Vegetarianism has the image of being "a girl thing" while meat-eating is associated with masculinity. In other words, we do gender when we eat. According to research findings, women consume less food when they want to appear feminine. In general, people are perceived as more masculine when they eat large meals. However, it is not only the quantity that is linked to gender but also the quality. Some types of food suggest femininity, others masculinity (Browarnik, 2012).
There is evidence that in the 1800s, vegetarianism already used to be connected with femininity. In the Victorian era, pregnant women did not eat meat in order to preserve their femininity. Meat consumption is associated with masculinity in several cultures. Cookbooks support this idea by emphasising "the masculine nature of meat" ... men and barbeque (Browarnik, 2012). And an analysis of six "Men's Health" magazines also shows positive associations of masculinity with eating red meat (Rothgerber, 2012). In addition, gender expectations can have an indirect impact on food consumption. One explanation of gender differences is that in general, men are expected to be less health conscious and therefore eat more red meat than women who are expected to be the opposite, i.e., more health conscious. The media - commercials, television shows, films etc. - promote these images. The vegetarian cowboy from the novel "The Bridges of Madison County", for instance, became an omnivore on the big screen as producers thought the audiences would not be ready to accept a vegetarian cowboy. In fact, male vegetarians are scarcely known. Since they do not really conform with gender norms they are more harshly judged (Browarnik, 2012).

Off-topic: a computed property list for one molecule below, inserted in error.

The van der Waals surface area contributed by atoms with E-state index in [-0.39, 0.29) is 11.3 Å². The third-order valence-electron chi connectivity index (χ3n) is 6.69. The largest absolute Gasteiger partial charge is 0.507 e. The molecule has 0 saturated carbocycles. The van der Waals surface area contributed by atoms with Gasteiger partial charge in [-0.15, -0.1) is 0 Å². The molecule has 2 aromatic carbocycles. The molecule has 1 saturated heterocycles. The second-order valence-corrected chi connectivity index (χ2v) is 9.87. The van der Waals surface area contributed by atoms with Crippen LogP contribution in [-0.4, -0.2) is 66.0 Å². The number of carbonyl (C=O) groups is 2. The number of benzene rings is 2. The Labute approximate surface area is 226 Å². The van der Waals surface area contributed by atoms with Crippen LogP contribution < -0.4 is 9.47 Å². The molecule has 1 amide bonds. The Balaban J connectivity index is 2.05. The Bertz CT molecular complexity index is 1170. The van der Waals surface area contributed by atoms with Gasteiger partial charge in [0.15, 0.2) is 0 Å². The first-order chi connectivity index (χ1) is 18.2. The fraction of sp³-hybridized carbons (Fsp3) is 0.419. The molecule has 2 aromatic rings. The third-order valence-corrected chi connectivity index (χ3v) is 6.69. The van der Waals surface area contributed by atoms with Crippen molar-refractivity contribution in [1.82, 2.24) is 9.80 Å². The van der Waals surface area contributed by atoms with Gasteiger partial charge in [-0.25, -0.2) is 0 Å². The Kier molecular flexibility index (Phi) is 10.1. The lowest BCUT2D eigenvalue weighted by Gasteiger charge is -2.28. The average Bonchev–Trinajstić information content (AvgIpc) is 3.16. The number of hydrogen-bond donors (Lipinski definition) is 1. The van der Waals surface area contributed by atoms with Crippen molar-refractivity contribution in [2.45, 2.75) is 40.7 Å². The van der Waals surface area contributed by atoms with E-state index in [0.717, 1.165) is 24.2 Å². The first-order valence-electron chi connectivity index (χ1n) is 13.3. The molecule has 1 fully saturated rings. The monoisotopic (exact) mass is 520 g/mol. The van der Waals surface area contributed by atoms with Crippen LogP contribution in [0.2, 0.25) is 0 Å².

Eating meat is one vehicle to construct masculinity. Some researchers define meat consumption as a symbol of patriarchy, power and dominance. The British, for instance, used to attribute "their success in military campaigns and in conquering rival armies to their intake of meat, while, in many cases, their opponents consumed vegetable-based diets." (Rothgerber, 2012).
Women eat less meat. But they are also more likely to misrepresent the amount of meat they eat. In other words, gender differences may look different on second glance. In his (not yet published) study, Rothgerber asked men and women to complete a lifestyle questionnaire which also comprised questions on meat eating. Half of the participants were told that they were going to watch a PETA slaughterhouse video, the other half did not get this information before filling in the questionnaire. None of them watched the PETA video. But: Women who were told that they were going to see a PETA video experienced a shift in their mind-set, felt more guilt and showed a tendency to underreport meat consumption. The prospect of watching the slaughterhouse video had no impact on men. When there was no prospect of seeing the PETA movie, women claimed that they ate about 90% as much meat as men. And when there was the prospect of watching the movie, their meat consumption scores dropped to 64% of the men's scores. Explanations for this misrepresentation are guilt and disgust ... but also social pressure (via).
- Browarnik, B. (2012) Attitudes Toward Male Vegetarians: Challenging Gender Norms Through Food Choices. Digital Commons @ Connecticut College
- Potts, A. & Parry, J. (2010) Vegan Sexuality: Challenging Heteronormative Masculinity through Meat-free Sex. Feminism & Psychology, 20, 53-72
- Rothgerber, H. (2012) Real Men Don't Eat (Vegetable) Quiche: Masculinity and the Justification of Meat Consumption. Psychology of Men & Masculinity, Advance online publication
- photos (Sir Clement Freud with his dog Henry) via and (Elton John by Terry O'Neill) via and via and (Vincent Price) via